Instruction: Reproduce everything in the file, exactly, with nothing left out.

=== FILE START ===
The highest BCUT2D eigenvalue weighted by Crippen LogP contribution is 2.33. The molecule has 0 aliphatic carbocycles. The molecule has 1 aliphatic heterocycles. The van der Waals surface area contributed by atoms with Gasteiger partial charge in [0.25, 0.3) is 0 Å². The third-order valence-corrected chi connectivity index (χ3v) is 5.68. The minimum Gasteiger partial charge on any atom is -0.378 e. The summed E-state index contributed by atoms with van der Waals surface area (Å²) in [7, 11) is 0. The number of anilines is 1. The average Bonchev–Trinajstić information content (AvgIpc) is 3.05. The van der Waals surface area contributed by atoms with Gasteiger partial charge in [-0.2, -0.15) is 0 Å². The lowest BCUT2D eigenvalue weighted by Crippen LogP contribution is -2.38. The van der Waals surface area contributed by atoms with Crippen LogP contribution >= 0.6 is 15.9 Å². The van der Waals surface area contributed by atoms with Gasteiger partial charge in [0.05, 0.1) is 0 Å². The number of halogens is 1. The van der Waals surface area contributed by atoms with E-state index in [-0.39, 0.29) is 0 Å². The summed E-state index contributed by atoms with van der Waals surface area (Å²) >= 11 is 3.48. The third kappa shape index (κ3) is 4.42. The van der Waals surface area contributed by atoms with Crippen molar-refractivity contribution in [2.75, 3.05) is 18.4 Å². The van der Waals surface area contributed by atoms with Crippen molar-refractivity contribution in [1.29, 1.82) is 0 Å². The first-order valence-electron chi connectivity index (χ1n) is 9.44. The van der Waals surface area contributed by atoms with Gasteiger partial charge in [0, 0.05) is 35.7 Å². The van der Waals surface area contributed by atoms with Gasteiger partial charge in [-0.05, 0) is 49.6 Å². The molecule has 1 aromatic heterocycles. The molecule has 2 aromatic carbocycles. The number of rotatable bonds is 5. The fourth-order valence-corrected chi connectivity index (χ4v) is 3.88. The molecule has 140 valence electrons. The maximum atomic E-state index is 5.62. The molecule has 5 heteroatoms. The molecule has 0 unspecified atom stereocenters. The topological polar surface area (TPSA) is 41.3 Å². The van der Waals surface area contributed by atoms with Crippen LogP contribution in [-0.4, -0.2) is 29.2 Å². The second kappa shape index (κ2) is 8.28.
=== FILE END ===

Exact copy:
The highest BCUT2D eigenvalue weighted by Crippen LogP contribution is 2.33. The molecule has 0 aliphatic carbocycles. The molecule has 1 aliphatic heterocycles. The van der Waals surface area contributed by atoms with Gasteiger partial charge in [0.25, 0.3) is 0 Å². The third-order valence-corrected chi connectivity index (χ3v) is 5.68. The minimum Gasteiger partial charge on any atom is -0.378 e. The summed E-state index contributed by atoms with van der Waals surface area (Å²) in [7, 11) is 0. The number of anilines is 1. The average Bonchev–Trinajstić information content (AvgIpc) is 3.05. The van der Waals surface area contributed by atoms with Gasteiger partial charge in [-0.2, -0.15) is 0 Å². The lowest BCUT2D eigenvalue weighted by Crippen LogP contribution is -2.38. The van der Waals surface area contributed by atoms with Crippen LogP contribution >= 0.6 is 15.9 Å². The van der Waals surface area contributed by atoms with Gasteiger partial charge in [0.05, 0.1) is 0 Å². The number of halogens is 1. The van der Waals surface area contributed by atoms with E-state index in [-0.39, 0.29) is 0 Å². The summed E-state index contributed by atoms with van der Waals surface area (Å²) >= 11 is 3.48. The third kappa shape index (κ3) is 4.42. The van der Waals surface area contributed by atoms with Crippen molar-refractivity contribution in [2.75, 3.05) is 18.4 Å². The van der Waals surface area contributed by atoms with Crippen molar-refractivity contribution in [1.29, 1.82) is 0 Å². The first-order valence-electron chi connectivity index (χ1n) is 9.44. The van der Waals surface area contributed by atoms with Gasteiger partial charge in [0, 0.05) is 35.7 Å². The van der Waals surface area contributed by atoms with Gasteiger partial charge in [-0.05, 0) is 49.6 Å². The molecule has 1 aromatic heterocycles. The molecule has 2 aromatic carbocycles. The number of rotatable bonds is 5. The fourth-order valence-corrected chi connectivity index (χ4v) is 3.88. The molecule has 140 valence electrons. The maximum atomic E-state index is 5.62. The molecule has 5 heteroatoms. The molecule has 0 unspecified atom stereocenters. The topological polar surface area (TPSA) is 41.3 Å². The van der Waals surface area contributed by atoms with Crippen LogP contribution in [-0.4, -0.2) is 29.2 Å². The second kappa shape index (κ2) is 8.28.